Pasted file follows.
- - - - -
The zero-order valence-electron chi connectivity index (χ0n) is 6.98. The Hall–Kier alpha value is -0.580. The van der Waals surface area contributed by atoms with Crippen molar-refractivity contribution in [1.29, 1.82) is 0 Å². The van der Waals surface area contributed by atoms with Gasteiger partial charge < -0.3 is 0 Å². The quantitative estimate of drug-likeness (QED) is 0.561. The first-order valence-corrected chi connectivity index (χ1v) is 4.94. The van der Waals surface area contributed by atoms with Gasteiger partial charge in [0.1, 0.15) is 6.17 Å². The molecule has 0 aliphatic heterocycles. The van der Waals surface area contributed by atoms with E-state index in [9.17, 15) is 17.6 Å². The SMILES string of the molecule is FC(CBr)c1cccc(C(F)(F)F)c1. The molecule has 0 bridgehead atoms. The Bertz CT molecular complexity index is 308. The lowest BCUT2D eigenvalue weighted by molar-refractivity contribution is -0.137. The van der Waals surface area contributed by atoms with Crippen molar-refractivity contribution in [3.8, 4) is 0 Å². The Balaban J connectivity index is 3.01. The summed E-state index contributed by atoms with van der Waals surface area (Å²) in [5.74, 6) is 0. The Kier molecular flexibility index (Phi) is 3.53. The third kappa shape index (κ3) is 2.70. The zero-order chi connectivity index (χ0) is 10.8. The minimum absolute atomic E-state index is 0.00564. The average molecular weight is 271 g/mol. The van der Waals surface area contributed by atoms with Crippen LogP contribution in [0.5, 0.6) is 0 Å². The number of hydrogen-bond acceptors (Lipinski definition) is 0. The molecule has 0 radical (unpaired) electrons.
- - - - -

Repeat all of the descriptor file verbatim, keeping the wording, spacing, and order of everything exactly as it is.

The zero-order valence-electron chi connectivity index (χ0n) is 6.98. The Hall–Kier alpha value is -0.580. The van der Waals surface area contributed by atoms with Crippen molar-refractivity contribution in [1.29, 1.82) is 0 Å². The van der Waals surface area contributed by atoms with Gasteiger partial charge < -0.3 is 0 Å². The quantitative estimate of drug-likeness (QED) is 0.561. The first-order valence-corrected chi connectivity index (χ1v) is 4.94. The van der Waals surface area contributed by atoms with Gasteiger partial charge in [0.1, 0.15) is 6.17 Å². The molecule has 0 aliphatic heterocycles. The van der Waals surface area contributed by atoms with E-state index in [9.17, 15) is 17.6 Å². The SMILES string of the molecule is FC(CBr)c1cccc(C(F)(F)F)c1. The molecule has 0 bridgehead atoms. The Bertz CT molecular complexity index is 308. The lowest BCUT2D eigenvalue weighted by molar-refractivity contribution is -0.137. The van der Waals surface area contributed by atoms with Crippen molar-refractivity contribution in [3.8, 4) is 0 Å². The Balaban J connectivity index is 3.01. The summed E-state index contributed by atoms with van der Waals surface area (Å²) in [5.74, 6) is 0. The Kier molecular flexibility index (Phi) is 3.53. The third kappa shape index (κ3) is 2.70. The zero-order chi connectivity index (χ0) is 10.8. The minimum absolute atomic E-state index is 0.00564. The average molecular weight is 271 g/mol. The van der Waals surface area contributed by atoms with Crippen LogP contribution in [0.5, 0.6) is 0 Å². The number of hydrogen-bond acceptors (Lipinski definition) is 0. The molecule has 0 radical (unpaired) electrons.